The US Supreme Court declined to take up a case examining whether drug giant Pfizer could be sued in an American court for allegedly conducting nonconsensual drug tests on 200 Nigerian children in 1996. The action allows the case to move toward a trial.
The suit was filed under the Alien Tort Statute (ATS), which empowers federal judges to hear civil lawsuits filed by non-US citizens for violations of the “law of nations.”
Lawyers for Pfizer denied that the Nigeria experiments were conducted without the consent and knowledge of the children and their guardians. In addition, the lawyers argued that the children’s case should be thrown out of court because the alleged drug experiments are not the precise type of international law violation covered under the ATS.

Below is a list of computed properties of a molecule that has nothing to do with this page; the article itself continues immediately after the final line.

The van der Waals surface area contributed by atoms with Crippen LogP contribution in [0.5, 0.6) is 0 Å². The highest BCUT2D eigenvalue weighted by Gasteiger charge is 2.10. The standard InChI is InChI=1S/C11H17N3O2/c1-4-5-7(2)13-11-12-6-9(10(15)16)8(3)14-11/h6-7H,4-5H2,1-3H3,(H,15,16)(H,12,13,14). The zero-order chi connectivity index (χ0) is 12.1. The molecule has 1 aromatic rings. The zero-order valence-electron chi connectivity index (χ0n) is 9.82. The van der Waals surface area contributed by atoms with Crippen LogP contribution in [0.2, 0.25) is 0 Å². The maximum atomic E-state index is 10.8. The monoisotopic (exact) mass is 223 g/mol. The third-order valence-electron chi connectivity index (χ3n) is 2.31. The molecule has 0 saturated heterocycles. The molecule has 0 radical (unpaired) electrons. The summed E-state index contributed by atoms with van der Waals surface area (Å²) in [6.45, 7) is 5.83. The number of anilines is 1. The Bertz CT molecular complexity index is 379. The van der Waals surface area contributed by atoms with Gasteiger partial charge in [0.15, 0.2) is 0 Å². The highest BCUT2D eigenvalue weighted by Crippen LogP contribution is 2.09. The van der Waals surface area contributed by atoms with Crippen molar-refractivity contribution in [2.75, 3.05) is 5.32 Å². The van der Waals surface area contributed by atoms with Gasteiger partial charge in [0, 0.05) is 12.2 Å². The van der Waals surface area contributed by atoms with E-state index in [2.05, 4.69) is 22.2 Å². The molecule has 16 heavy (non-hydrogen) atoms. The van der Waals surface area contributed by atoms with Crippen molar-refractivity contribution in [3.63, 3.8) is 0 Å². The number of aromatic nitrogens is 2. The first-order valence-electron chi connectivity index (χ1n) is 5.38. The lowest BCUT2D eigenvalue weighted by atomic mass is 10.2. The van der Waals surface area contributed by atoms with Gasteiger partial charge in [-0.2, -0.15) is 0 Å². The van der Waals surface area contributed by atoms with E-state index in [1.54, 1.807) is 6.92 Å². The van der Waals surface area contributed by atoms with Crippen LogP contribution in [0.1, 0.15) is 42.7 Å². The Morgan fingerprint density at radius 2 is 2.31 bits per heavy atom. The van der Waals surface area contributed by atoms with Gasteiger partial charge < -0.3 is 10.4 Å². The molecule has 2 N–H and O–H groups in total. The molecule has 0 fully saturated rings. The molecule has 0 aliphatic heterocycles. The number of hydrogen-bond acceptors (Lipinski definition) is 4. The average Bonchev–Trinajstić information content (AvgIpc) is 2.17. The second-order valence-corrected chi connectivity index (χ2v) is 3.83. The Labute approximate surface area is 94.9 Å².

What made the high court appeal potentially significant is that the Supreme Court has declared that foreign plaintiffs may rely on the ATS to file lawsuits, but only in a few limited circumstances. The high court has not yet identified precisely which few cases may be brought and which may not. Pfizer v. Abdullahi (09-34) offered an opportunity for the justices to offer guidance and clarification.